54 Opinion of Advocate General Wathelet, Case C-105/15 to C-109/15, 21 April 2016, Mallis et al., paras. 85-98. See also Lenaerts K., ‘EMU and the EU’s Constitutional Framework’, 39 European Law Review (2014) p. 753 at p. 759.

55 See ECJ 14 December 2011, Case C-434/11, Corpul National al Politistilor v MAI; ECJ 10 May 2012, Case C-134/12, MAI et al. v Corpul National al Politistilor; ECJ 15 November 2012, Case C-369/12, Corpul National al Politistilor v MAI; ECJ 14 December 2011, Case C-462/11, Cozman v Teatrul Municipal Targoviste; ECJ 7 March 2013, Case C-128/12, Sindicato dos Bancarios do Norte et al. v BPN; ECJ 26 June 2014, Case C-264/12, Sindicato Nacional dos Profissionais de Seguros e Afins v Fidelitate Mundial; ECJ 21 October 2014, Case C-665/13, Sindicato Nacional dos Profissionais de Seguros e Afins v Via Directa. See also the Florescu case (C-258/14), currently pending before the Court.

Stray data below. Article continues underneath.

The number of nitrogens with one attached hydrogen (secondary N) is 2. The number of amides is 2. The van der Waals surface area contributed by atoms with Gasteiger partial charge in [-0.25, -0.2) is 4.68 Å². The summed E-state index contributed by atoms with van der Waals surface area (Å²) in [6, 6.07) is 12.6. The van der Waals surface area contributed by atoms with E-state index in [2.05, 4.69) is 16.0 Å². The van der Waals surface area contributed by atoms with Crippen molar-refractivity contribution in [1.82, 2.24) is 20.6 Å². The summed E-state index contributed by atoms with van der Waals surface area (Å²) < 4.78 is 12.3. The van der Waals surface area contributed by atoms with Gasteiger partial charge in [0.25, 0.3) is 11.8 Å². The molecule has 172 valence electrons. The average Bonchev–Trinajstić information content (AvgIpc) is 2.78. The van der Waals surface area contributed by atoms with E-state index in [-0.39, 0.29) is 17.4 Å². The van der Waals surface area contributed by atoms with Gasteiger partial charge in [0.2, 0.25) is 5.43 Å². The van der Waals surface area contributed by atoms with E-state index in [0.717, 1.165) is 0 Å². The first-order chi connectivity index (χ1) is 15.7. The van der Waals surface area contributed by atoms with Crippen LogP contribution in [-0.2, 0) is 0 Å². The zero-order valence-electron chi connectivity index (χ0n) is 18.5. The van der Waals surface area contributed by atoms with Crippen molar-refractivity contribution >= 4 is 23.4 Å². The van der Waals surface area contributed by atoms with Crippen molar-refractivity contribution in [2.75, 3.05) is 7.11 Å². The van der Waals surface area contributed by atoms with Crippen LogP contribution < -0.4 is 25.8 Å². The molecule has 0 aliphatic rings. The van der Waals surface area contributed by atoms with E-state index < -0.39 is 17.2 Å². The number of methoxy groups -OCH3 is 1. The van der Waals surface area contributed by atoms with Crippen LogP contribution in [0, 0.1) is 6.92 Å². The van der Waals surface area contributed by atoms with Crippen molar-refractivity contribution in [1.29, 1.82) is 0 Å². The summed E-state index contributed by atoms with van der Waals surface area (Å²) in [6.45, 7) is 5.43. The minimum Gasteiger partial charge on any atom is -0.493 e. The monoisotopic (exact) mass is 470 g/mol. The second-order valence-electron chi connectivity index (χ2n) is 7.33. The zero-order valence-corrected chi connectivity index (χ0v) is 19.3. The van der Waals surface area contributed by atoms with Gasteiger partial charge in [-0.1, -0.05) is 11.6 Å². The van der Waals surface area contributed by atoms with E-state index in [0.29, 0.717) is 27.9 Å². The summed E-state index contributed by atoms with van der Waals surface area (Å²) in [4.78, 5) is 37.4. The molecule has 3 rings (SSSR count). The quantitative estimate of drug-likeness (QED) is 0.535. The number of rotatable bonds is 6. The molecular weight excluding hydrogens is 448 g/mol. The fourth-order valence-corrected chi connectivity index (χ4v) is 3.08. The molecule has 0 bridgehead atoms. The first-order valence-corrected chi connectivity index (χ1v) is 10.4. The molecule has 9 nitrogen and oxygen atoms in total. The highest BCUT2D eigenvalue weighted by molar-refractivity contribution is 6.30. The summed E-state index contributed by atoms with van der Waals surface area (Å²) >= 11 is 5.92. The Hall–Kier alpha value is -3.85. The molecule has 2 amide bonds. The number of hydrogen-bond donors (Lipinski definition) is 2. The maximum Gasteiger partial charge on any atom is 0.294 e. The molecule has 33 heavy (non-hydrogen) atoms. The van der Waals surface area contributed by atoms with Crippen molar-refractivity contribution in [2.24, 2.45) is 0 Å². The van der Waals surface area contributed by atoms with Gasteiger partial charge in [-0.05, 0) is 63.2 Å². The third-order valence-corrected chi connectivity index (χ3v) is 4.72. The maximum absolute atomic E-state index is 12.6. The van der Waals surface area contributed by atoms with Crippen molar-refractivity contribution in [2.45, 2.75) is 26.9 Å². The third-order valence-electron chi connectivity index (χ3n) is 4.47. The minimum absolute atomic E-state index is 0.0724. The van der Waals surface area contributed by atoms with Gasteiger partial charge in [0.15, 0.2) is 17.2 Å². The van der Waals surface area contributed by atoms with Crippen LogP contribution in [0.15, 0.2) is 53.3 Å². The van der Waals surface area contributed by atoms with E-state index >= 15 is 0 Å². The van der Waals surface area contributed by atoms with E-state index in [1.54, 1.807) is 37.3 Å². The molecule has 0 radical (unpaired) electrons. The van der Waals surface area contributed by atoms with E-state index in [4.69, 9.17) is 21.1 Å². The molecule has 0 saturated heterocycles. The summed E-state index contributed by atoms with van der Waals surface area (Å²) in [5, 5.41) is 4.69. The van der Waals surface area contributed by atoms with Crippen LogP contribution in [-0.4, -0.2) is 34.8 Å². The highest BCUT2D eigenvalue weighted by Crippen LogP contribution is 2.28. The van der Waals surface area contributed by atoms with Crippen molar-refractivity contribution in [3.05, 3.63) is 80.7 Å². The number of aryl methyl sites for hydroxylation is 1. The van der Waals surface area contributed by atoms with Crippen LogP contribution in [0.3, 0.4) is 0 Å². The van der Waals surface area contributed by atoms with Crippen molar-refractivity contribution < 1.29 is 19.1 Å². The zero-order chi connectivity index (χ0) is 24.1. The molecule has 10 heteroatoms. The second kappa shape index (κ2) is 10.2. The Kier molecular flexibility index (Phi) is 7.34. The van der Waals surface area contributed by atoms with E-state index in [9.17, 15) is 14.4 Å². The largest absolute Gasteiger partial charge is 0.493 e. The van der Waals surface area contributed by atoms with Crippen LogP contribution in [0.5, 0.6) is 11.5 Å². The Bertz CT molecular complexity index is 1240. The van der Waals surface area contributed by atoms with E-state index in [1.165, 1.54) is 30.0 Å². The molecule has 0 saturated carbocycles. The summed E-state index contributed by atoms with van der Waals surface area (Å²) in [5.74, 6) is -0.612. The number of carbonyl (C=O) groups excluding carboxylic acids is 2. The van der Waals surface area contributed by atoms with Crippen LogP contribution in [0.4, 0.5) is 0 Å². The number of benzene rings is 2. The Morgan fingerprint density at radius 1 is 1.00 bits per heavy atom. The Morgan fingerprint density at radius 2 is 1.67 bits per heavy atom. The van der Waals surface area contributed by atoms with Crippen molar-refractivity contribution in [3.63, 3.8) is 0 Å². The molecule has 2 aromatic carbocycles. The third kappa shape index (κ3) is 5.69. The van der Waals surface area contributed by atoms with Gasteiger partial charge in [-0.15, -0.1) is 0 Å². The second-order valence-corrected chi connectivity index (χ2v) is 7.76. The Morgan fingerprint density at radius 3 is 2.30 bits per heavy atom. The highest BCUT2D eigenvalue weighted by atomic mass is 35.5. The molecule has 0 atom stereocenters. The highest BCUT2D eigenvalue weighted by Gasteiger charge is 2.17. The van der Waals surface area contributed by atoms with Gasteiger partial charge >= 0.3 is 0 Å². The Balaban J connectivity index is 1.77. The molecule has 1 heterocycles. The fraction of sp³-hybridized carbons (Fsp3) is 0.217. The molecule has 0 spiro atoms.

56 See Peers , supra n. 41, p. 53 ; Barnard C., ‘The Charter in Time of Crisis: a Case Study of Dismissal’, in N. Countouris, M. Freedland (eds.), Resocializing Europe in a Time of Crisis (Cambridge University Press 2013) p. 250 at p. 267-277; Kilpatrick , supra n. 51, p. 399-406 .

57 See, for example, ECJ 7 May 2013, Case C-617/10, Aklagaren v Akerberg Fransson.

58 See supra n. 35.

59 For an extended analysis, see De Schutter O. and Dermine P., ‘The Two Constitutions of Europe: Integrating Social Rights in the New Economic Architecture of the Union’, European Journal of Human Rights ( forthcoming).

60 One could mention, for example, the launch of the ‘European Pillar of Social Rights’ initiative by the European Commission in March 2016.

* MA (College of Europe), LLM (NYU), PhD Candidate in EU Law, Maastricht University. I am grateful to Professor Monica Claes and Professor Elise Muir for their comments on an earlier draft. Any remaining errors are my own.

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European Constitutional Law Review